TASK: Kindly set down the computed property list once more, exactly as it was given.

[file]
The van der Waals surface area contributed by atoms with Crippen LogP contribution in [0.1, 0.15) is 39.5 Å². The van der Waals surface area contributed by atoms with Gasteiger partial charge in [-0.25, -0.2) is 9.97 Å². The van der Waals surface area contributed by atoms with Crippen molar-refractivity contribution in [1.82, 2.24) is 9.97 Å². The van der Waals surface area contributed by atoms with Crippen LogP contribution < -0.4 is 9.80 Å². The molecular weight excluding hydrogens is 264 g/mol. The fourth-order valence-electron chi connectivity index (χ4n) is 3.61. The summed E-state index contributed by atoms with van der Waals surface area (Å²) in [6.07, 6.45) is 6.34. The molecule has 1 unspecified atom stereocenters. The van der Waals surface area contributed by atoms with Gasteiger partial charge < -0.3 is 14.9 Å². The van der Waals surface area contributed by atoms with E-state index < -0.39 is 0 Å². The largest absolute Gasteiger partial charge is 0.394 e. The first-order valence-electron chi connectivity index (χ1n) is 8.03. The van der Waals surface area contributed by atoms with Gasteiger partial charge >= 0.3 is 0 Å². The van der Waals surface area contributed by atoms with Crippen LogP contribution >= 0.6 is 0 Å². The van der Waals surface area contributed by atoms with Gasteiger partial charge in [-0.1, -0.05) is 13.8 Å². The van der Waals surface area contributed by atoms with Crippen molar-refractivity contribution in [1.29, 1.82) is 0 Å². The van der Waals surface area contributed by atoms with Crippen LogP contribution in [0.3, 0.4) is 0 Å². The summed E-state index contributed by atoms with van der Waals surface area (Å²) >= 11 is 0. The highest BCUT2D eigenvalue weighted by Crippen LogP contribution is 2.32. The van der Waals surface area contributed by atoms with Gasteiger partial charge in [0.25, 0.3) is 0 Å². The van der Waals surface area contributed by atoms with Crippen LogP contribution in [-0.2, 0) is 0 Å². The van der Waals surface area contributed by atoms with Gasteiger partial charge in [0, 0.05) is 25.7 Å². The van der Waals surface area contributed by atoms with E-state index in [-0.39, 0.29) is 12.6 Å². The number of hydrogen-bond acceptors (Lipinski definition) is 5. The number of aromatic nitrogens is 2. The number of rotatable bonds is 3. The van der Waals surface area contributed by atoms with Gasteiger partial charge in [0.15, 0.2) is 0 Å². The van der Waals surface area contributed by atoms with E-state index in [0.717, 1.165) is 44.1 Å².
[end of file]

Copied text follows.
The van der Waals surface area contributed by atoms with Crippen LogP contribution in [0.1, 0.15) is 39.5 Å². The van der Waals surface area contributed by atoms with Gasteiger partial charge in [-0.25, -0.2) is 9.97 Å². The van der Waals surface area contributed by atoms with Crippen molar-refractivity contribution in [1.82, 2.24) is 9.97 Å². The van der Waals surface area contributed by atoms with Crippen LogP contribution < -0.4 is 9.80 Å². The molecular weight excluding hydrogens is 264 g/mol. The fourth-order valence-electron chi connectivity index (χ4n) is 3.61. The summed E-state index contributed by atoms with van der Waals surface area (Å²) in [6.07, 6.45) is 6.34. The molecule has 1 unspecified atom stereocenters. The van der Waals surface area contributed by atoms with Gasteiger partial charge < -0.3 is 14.9 Å². The van der Waals surface area contributed by atoms with E-state index < -0.39 is 0 Å². The largest absolute Gasteiger partial charge is 0.394 e. The first-order valence-electron chi connectivity index (χ1n) is 8.03. The van der Waals surface area contributed by atoms with Gasteiger partial charge >= 0.3 is 0 Å². The van der Waals surface area contributed by atoms with Crippen LogP contribution >= 0.6 is 0 Å². The van der Waals surface area contributed by atoms with Gasteiger partial charge in [-0.1, -0.05) is 13.8 Å². The van der Waals surface area contributed by atoms with Crippen molar-refractivity contribution in [1.29, 1.82) is 0 Å². The van der Waals surface area contributed by atoms with Crippen LogP contribution in [0.3, 0.4) is 0 Å². The summed E-state index contributed by atoms with van der Waals surface area (Å²) >= 11 is 0. The highest BCUT2D eigenvalue weighted by Crippen LogP contribution is 2.32. The van der Waals surface area contributed by atoms with Gasteiger partial charge in [0.25, 0.3) is 0 Å². The van der Waals surface area contributed by atoms with Crippen LogP contribution in [-0.2, 0) is 0 Å². The van der Waals surface area contributed by atoms with Gasteiger partial charge in [0, 0.05) is 25.7 Å². The van der Waals surface area contributed by atoms with E-state index in [-0.39, 0.29) is 12.6 Å². The number of hydrogen-bond acceptors (Lipinski definition) is 5. The number of aromatic nitrogens is 2. The number of rotatable bonds is 3. The van der Waals surface area contributed by atoms with Gasteiger partial charge in [0.15, 0.2) is 0 Å². The van der Waals surface area contributed by atoms with E-state index in [0.717, 1.165) is 44.1 Å².